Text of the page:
The king therefore took confidence and courage from so great and so distinguished a multitude and hastened to the appointed place, not as if he was leading an army to battle but as if he was going to St. James’s.  Brief were halts for sleep, briefer still for food; hence horses, horsemen and infantry were worn out with toil and hunger, and if they did not bear themselves well it was hardly their fault.

The Earl of Gloucester and the Earl of Hereford commanded the first line.  On Sunday, which was the vigil of St. John’s day, as they passed by a certain wood and were approaching Stirling Castle, the Scots were seen straggling under the trees as if in flight, and a certain knight, Henry de Boun pursued them with the Welsh to the entrance of the wood.  For he had in mind that if he found Robert Bruce there he would either kill him or carry him off captive.  But when he had come thither, Robert himself came suddenly out of his hiding place in the wood, and the said Henry seeing that he could not resist the multitude of Scots, turned his horse with the intention of returning to his companions; but Robert opposed him and struck him on the head with an axe that he carried in his hand.  His squire, trying to protect or rescue his lord, was overwhelmed by the Scots.

This was the beginning of their troubles!  On the same day a sharp action was fought, in which the Earl of Gloucester was unhorsed, and Robert de Clifford disgracefully routed, and though our men pursued the Scots, many were killed on either side.  The day being spent, the whole army met at the place where it was to bivouac that night.  But there was no rest; for they spent it sleepless, expecting the Scots rather to attack by night than to await battle by day.  When day came it was abundantly clear that the Scots were prepared for the conflict with a great force of armed men.  Wherefore our men, the veterans that is, and the more experienced, advised that we should not fight that day, but rather await the morrow, both on account of the importance of the feast and the toil that they had already undergone.  This practical and honourable advice was rejected by the younger men as idle and cowardly.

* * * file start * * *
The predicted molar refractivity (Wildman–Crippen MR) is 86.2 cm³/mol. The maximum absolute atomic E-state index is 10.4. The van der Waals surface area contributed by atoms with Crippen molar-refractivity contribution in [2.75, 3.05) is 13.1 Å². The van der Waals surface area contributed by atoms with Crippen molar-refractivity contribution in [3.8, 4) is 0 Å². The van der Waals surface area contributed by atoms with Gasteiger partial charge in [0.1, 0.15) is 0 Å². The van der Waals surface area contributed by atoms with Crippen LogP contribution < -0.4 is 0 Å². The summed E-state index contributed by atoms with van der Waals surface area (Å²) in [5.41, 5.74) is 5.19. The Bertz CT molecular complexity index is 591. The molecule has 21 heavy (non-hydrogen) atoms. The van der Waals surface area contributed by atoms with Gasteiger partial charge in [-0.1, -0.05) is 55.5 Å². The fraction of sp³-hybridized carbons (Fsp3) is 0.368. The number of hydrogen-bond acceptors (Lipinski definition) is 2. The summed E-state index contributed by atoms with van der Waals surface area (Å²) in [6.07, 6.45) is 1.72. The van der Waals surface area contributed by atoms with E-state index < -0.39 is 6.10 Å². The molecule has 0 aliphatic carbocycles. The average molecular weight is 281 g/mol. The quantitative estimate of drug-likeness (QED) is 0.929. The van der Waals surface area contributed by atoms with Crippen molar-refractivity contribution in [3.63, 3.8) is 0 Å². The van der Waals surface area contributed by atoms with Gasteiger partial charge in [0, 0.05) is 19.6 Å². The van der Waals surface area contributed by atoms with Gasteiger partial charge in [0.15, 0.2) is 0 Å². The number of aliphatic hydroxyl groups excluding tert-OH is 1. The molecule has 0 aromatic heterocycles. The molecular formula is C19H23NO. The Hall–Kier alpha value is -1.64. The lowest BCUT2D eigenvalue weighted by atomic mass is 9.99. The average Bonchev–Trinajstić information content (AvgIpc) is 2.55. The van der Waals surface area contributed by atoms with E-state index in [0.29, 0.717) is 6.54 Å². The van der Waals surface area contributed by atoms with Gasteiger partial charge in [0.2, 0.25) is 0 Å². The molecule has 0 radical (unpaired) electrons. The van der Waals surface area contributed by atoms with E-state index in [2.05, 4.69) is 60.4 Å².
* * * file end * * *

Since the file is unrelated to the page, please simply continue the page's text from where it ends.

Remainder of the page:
The Earl of Gloucester counseled the king not to go forth to battle that day, but to rest of account of the feast, and let his army recuperate as much as possible.  But the king spurned the earl’s advice, and, growing very heated with him, charged him with treachery and deceit. “Today,” said the earl, “it will be clear that I am neither a traitor nor a liar,” and at once prepared himself for battle.  Meanwhile Robert Bruce marshalled and equipped his allies, gave them bread and wine, and cheered them as best he could; when he learned that the English line had occupied the field he led his whole army out from the wood.  About forty thousand men he brought with him, and split them into three divisions; and not one of them was on horseback, but each was furnished with light armour, not easily penetrable by a sword.  They had axes at their sides and carried lances in their hands.  They advanced like a thick-set hedge, and such a phalanx could not easily be broken.  When the situation was such that two sides must meet, James Douglas, who commanded the first phalanx of the Scots, vigorously attacked the Earl of Gloucester’s line.  The earl withstood him manfully, once and again penetrated their wedge, and would have been victorious if he had had faithful companions.  But look!  At a sudden rush of Scots, the earl’s horse is killed and the earl rolls to the ground.  Lacking defenders, and borne down by the weight of his body armour he could not easily arise, and of the five hundred cavalry whom he had led to battle at his own expense, he almost alone was killed.  For they saw their lord unhorsed, they stood astonished and brought him no aid.  Accursed be the chivalry whose courage fails in the hour of greatest need!